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Thread: High Number of Sockeye = Low Numbers of Chinook and Coho? Any Correlation?

  1. #1

    Default High Number of Sockeye = Low Numbers of Chinook and Coho? Any Correlation?

    This is probably a long shot, but over the last 5-10 years I can't help but notice the fact that the number of king salmon and coho salmon continues to decline, while the number of sockeye salmon continue to increase. It makes me wonder if we seem to been missing the obvious. I know there is all this speculation out there as to what is causing the decline of kings and cohos. I have heard everything from climate change, commercial fishing, loss of habitat, introduction of invasive species like pike etc. What if there is some type of competition going on between sockeyes and kings and cohos. I know sockeyes spawn in lakes and kings and cohos spawn in the rivers, so it is probably not spawning habitat. What about a food source? To the best of my knowledge, juvenile kings, cohos, and sockeye all rely heavily on plankton and crustaceans in the ocean. Perhaps something has caused an imbalance between the species which has caused the sockeyes to thrive, while the chinooks and cohos struggle.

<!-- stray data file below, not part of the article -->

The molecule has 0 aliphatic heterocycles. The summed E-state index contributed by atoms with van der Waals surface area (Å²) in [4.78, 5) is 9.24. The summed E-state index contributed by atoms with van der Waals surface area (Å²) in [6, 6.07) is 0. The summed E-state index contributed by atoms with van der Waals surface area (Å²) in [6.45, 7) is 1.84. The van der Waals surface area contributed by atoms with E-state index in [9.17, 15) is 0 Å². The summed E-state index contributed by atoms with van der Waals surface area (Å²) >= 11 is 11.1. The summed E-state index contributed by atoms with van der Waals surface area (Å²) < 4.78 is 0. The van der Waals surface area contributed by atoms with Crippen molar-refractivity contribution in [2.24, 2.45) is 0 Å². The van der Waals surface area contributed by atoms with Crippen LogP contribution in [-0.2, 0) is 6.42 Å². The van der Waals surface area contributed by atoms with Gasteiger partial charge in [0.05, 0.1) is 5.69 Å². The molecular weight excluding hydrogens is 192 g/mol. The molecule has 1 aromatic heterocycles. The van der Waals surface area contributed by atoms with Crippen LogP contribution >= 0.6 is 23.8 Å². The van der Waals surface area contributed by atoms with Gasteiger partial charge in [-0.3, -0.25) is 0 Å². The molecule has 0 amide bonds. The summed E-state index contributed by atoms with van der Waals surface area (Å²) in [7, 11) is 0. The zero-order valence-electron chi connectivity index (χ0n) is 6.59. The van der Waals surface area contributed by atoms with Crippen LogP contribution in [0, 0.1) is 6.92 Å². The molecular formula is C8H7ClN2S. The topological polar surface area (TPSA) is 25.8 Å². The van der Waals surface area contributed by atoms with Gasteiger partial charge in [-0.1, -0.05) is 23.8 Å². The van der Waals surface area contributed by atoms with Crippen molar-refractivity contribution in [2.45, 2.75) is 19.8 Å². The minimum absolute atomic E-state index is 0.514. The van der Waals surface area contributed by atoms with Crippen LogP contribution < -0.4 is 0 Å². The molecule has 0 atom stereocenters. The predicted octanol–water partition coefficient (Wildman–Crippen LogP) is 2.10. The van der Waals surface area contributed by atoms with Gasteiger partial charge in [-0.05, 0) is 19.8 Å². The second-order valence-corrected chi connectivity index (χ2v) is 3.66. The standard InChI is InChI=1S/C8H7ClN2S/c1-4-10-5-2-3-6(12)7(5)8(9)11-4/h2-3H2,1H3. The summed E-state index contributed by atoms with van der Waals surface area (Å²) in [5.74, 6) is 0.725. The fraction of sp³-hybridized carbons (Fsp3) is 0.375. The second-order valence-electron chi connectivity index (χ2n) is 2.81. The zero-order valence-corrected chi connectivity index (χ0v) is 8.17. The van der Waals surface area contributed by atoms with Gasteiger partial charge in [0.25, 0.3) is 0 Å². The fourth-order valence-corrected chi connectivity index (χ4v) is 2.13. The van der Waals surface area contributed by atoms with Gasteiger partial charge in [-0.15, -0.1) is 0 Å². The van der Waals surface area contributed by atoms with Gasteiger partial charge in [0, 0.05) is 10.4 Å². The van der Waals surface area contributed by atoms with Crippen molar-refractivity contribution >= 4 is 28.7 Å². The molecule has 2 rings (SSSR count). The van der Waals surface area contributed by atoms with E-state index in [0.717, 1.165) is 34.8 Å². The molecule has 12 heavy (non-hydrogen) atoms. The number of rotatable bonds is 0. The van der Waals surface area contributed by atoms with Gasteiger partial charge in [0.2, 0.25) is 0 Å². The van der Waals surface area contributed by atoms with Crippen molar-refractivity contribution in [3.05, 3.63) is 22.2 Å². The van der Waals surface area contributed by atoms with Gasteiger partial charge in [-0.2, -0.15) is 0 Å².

2. #2
    Member ak_cowboy's Avatar
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    The overall temperature of the oceans has decreased, better place for reds and worse for kings and silvers

    sent from my igloo

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    Default ask Uncle AL

    I though the oceans were warming up, hence we see warm weather fish further north.

    But rather than getting mixed up in the reality of things, let us just do like AlGore does and blame all the woes of the world's climate on "climate change" whatever that is.

    Quote Originally Posted by ak_cowboy View Post
    The overall temperature of the oceans has decreased, better place for reds and worse for kings and silvers

    sent from my igloo
    Living the urban lifestyle so I can pay my way and for my family's needs, and support my country. And you?
    ".. ask not what your country can do for you, ask what you can do for your country" JFK

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    Start with the PDO, which switched to a cooler/cold state around 2005. It has been shown to be associated with changes in catch between AK and the PacNW for salmon stocks. A Warm PDO has high catch in Ak, low in the NW, and a cold PDO has low catch in the NW and high in AK. Also, this is a very quiet solar cycle, and there is a correlation between quiet solar cycles and cooler temperatures.

    In other words, natural variation.

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